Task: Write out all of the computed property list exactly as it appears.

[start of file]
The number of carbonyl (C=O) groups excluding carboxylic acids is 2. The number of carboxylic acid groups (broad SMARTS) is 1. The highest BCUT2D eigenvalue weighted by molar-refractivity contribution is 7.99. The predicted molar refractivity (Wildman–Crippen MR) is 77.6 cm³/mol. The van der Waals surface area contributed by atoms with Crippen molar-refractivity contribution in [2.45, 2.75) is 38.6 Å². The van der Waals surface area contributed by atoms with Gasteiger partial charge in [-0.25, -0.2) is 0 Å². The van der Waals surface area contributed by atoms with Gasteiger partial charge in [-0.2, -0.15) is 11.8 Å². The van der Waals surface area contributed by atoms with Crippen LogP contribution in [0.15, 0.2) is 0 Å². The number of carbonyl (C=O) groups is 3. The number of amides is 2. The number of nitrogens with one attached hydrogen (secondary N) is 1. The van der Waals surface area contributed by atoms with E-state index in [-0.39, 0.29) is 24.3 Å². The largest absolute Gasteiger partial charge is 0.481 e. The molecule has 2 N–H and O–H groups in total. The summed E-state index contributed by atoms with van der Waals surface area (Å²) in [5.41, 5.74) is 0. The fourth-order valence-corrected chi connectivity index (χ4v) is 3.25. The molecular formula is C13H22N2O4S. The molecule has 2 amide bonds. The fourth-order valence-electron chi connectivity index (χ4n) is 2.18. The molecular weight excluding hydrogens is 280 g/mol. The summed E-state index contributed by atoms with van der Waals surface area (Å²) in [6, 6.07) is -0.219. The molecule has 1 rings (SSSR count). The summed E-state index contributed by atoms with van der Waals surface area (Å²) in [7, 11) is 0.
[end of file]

The number of carbonyl (C=O) groups excluding carboxylic acids is 2. The number of carboxylic acid groups (broad SMARTS) is 1. The highest BCUT2D eigenvalue weighted by molar-refractivity contribution is 7.99. The predicted molar refractivity (Wildman–Crippen MR) is 77.6 cm³/mol. The van der Waals surface area contributed by atoms with Crippen molar-refractivity contribution in [2.45, 2.75) is 38.6 Å². The van der Waals surface area contributed by atoms with Gasteiger partial charge in [-0.25, -0.2) is 0 Å². The van der Waals surface area contributed by atoms with Gasteiger partial charge in [-0.2, -0.15) is 11.8 Å². The van der Waals surface area contributed by atoms with Crippen LogP contribution in [0.15, 0.2) is 0 Å². The number of carbonyl (C=O) groups is 3. The number of amides is 2. The number of nitrogens with one attached hydrogen (secondary N) is 1. The van der Waals surface area contributed by atoms with E-state index in [-0.39, 0.29) is 24.3 Å². The largest absolute Gasteiger partial charge is 0.481 e. The molecule has 2 N–H and O–H groups in total. The summed E-state index contributed by atoms with van der Waals surface area (Å²) in [5.41, 5.74) is 0. The fourth-order valence-corrected chi connectivity index (χ4v) is 3.25. The molecular formula is C13H22N2O4S. The molecule has 2 amide bonds. The fourth-order valence-electron chi connectivity index (χ4n) is 2.18. The molecular weight excluding hydrogens is 280 g/mol. The summed E-state index contributed by atoms with van der Waals surface area (Å²) in [6, 6.07) is -0.219. The molecule has 1 rings (SSSR count). The summed E-state index contributed by atoms with van der Waals surface area (Å²) in [7, 11) is 0.